Optimization and Machine Learning

In the Optimization and Machine Learning department, we apply and develop numerical optimization methods and algorithms for the design and operation of complex energy systems. Important challenges in optimization of such systems are nonlinearity (in particular nonconvexity), dynamics, multiple scales, uncertainty and discrete decisions. Our expertise covers (deterministic) global optimization, stochastic programming, bilevel optimization, and dynamic optimization. A particular focus of our work is the combination of numerical optimization and machine learning (ML). Tailoring optimization methods allows us to solve design and operation problems with artificial neural networks embedded into hybrid system models. To tackle large scale problems, we develop methods for ML-based surrogate modeling and algorithms for parallel and high performance computing architectures

Control Solutions

The Control Solutions department focuses on the development of methods and algorithms for the control of power systems and their components. The focus is on application-oriented methods that can operate in real time, are scalable and are suitable for the operation of decentralized systems. In order to be able to test corresponding control solutions, the department designs and operates a "Hardware-in-the-loop" laboratory. The laboratory is based on a holistic real-time simulation environment in which the innovative solutions are tested by simulating the multi-physical infrastructures and the communication networks under almost realistic conditions.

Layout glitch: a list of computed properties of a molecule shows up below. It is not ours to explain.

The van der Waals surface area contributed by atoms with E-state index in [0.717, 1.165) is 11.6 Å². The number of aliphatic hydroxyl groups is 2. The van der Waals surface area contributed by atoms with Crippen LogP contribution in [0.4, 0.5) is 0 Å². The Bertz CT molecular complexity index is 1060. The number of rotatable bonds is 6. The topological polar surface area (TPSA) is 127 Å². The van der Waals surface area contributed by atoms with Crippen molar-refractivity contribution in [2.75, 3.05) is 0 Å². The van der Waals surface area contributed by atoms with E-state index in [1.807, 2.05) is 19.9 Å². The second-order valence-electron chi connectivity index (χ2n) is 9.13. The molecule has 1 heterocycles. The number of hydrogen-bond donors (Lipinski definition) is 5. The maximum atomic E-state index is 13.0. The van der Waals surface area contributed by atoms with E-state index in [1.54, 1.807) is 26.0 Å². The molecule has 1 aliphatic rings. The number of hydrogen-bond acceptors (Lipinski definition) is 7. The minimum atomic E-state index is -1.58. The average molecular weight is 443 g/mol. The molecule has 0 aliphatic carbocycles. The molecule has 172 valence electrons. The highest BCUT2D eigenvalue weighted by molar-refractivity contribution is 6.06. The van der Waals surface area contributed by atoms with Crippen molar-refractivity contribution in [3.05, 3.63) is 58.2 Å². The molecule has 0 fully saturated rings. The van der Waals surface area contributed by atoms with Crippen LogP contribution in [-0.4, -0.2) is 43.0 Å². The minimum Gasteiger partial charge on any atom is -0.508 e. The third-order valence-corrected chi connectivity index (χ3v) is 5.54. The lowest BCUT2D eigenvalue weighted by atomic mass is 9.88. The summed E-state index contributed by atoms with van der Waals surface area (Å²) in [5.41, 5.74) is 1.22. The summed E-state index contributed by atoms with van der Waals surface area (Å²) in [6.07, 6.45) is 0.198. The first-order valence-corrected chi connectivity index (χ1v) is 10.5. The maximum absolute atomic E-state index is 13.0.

High Performance Computing

The High-Performance Computing department pursues the goal of further developing the simulation and optimization-based methods used for the planning and operation of energy systems with regard to numerical mathematics and high-performance computing.

In this way, the most efficient use of the IT resources used in the respective application is aimed for. This includes commodity workstations, server clusters and networks as well as supercomputers, specialized high-speed networks and hardware accelerators. Central aspects here are, among others, the runtime analysis of existing simulation and optimization software, the subsequent improvement of existing algorithms, the design of new algorithms with a focus on modern IT resources, and their implementation as well as validation

Networks and Complex Systems

The department networks and complex systems develops mathematical methods and tools for a stable operation of the electric power grids. One focus of our work is the stability and robustness against outages and equipment failures. We use simulations and concepts of mathematical graph theory to understand what makes a power grid vulnerable and how we can design stable and robust networks. A second focus is power system control and the interactions with other parts of the energy system. Using method from machine learning, we quantify and explain how external influences and perturbations affect the operation of the power system.